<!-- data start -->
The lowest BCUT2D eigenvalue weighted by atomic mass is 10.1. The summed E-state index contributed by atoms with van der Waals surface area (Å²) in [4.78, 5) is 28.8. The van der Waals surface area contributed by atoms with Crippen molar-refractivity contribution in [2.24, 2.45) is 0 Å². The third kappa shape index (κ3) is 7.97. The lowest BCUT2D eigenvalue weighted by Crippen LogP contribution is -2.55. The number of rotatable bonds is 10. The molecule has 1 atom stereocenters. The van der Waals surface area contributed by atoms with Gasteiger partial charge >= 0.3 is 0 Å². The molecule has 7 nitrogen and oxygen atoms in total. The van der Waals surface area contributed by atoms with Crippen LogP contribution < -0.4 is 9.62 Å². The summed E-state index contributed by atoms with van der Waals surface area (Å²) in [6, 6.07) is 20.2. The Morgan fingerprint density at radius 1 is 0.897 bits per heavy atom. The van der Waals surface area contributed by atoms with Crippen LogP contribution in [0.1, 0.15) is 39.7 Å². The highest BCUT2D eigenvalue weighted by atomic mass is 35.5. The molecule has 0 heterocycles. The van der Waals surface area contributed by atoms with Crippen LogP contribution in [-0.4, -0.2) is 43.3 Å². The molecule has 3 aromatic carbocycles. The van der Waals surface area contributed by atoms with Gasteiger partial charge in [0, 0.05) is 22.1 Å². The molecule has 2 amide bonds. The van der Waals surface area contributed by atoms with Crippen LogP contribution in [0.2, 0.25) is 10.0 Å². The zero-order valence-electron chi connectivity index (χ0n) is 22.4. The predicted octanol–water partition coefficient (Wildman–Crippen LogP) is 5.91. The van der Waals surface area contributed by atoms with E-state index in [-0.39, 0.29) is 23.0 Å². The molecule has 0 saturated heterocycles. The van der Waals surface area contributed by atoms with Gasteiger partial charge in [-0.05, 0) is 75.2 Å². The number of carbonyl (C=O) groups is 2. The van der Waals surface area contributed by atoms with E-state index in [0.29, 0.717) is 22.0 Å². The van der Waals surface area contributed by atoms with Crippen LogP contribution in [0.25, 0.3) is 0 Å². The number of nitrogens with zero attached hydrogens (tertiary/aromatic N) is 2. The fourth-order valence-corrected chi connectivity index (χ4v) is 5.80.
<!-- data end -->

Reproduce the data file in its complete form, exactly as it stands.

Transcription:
The lowest BCUT2D eigenvalue weighted by atomic mass is 10.1. The summed E-state index contributed by atoms with van der Waals surface area (Å²) in [4.78, 5) is 28.8. The van der Waals surface area contributed by atoms with Crippen molar-refractivity contribution in [2.24, 2.45) is 0 Å². The third kappa shape index (κ3) is 7.97. The lowest BCUT2D eigenvalue weighted by Crippen LogP contribution is -2.55. The number of rotatable bonds is 10. The molecule has 1 atom stereocenters. The van der Waals surface area contributed by atoms with Gasteiger partial charge >= 0.3 is 0 Å². The molecule has 7 nitrogen and oxygen atoms in total. The van der Waals surface area contributed by atoms with Crippen LogP contribution < -0.4 is 9.62 Å². The summed E-state index contributed by atoms with van der Waals surface area (Å²) in [6, 6.07) is 20.2. The Morgan fingerprint density at radius 1 is 0.897 bits per heavy atom. The van der Waals surface area contributed by atoms with Crippen LogP contribution in [0.1, 0.15) is 39.7 Å². The highest BCUT2D eigenvalue weighted by atomic mass is 35.5. The molecule has 0 heterocycles. The van der Waals surface area contributed by atoms with Crippen LogP contribution in [-0.4, -0.2) is 43.3 Å². The molecule has 3 aromatic carbocycles. The van der Waals surface area contributed by atoms with Gasteiger partial charge in [0, 0.05) is 22.1 Å². The molecule has 2 amide bonds. The van der Waals surface area contributed by atoms with Crippen LogP contribution in [0.2, 0.25) is 10.0 Å². The zero-order valence-electron chi connectivity index (χ0n) is 22.4. The predicted octanol–water partition coefficient (Wildman–Crippen LogP) is 5.91. The van der Waals surface area contributed by atoms with E-state index in [-0.39, 0.29) is 23.0 Å². The molecule has 0 saturated heterocycles. The van der Waals surface area contributed by atoms with Gasteiger partial charge in [-0.05, 0) is 75.2 Å². The number of carbonyl (C=O) groups is 2. The van der Waals surface area contributed by atoms with E-state index in [0.29, 0.717) is 22.0 Å². The van der Waals surface area contributed by atoms with Crippen LogP contribution in [0.25, 0.3) is 0 Å². The number of nitrogens with zero attached hydrogens (tertiary/aromatic N) is 2. The fourth-order valence-corrected chi connectivity index (χ4v) is 5.80.